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People's privilege

| Thursday, April 10, 2003

Thanks to the Bush administration's Justice Department, many of the details of Bill Clinton's end-of-office pardons -- including one for billionaire fugitive Marc Rich -- may remain secret.

A federal judge upheld President Bush's assertion of executive privilege over some of the pieces of the puzzle that would help reckon the metes and bounds of Mr. Clinton's personal and official corruption.

The freedom of information lawsuit by Judicial Watch sought documents relating to the pardons. The Rich pardon, which in all probability was engineered by his ex-wife, Denise, and some $1 million in contributions to the Clintons and other Democrats, was widely protested at the time.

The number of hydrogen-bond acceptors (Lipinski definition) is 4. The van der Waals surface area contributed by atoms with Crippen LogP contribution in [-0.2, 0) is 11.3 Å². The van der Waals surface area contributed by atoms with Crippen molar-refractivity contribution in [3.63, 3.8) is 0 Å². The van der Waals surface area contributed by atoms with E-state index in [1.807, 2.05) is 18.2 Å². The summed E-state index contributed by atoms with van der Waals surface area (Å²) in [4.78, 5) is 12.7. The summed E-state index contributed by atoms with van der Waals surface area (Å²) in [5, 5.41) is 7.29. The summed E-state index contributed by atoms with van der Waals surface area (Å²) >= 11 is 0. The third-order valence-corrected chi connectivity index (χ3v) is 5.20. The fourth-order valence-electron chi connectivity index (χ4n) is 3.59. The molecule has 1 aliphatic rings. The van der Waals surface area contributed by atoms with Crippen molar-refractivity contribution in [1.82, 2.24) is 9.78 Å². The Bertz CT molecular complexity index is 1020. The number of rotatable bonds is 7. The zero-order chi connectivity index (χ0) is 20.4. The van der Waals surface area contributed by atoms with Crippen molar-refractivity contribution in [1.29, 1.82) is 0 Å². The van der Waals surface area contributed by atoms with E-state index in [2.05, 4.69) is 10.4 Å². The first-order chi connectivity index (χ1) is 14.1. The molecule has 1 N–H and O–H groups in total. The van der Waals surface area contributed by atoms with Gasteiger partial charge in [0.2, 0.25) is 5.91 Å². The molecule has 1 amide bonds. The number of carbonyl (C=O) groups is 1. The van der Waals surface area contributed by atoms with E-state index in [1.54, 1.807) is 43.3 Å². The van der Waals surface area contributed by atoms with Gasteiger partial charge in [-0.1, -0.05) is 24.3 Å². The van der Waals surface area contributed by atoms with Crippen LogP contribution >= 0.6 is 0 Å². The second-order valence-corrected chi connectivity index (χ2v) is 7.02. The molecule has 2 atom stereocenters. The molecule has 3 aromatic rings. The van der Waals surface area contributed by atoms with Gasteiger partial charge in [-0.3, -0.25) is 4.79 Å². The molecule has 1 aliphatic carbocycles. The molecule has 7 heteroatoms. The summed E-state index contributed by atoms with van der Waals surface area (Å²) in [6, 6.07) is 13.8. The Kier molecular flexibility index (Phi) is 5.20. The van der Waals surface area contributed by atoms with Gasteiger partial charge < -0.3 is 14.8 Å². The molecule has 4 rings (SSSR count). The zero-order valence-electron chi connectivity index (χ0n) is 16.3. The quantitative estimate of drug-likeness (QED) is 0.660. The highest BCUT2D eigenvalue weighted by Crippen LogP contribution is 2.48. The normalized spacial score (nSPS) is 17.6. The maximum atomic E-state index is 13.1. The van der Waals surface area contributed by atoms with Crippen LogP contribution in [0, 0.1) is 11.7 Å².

"He's involved in $150 million in tax evasion, and the president (Clinton) just wiped it away," said Rudy Giuliani, who as the former U.S. attorney in New York had Rich indicted in 1983.

Larry Klayman, chairman and general counsel of Judicial Watch, said the administration does not wish to set a precedent that could expose it to embarrassments of its own down the road. He promises an appeal.

The party line from the White House is that robust and candid policy deliberations would be chilled if participants feared disclosure.

While the administration's rationale has superficial appeal, and the president's power to pardon is not reviewable -- as to the pardon -- we, along with Mr. Klayman and likely millions of other Americans, would like to know much more about the Clintonian double-dealing against justice. This one was a beaut.

The Bush administration's assertion of privilege over the documents was an overreaching of a prerogative it need not have exercised.

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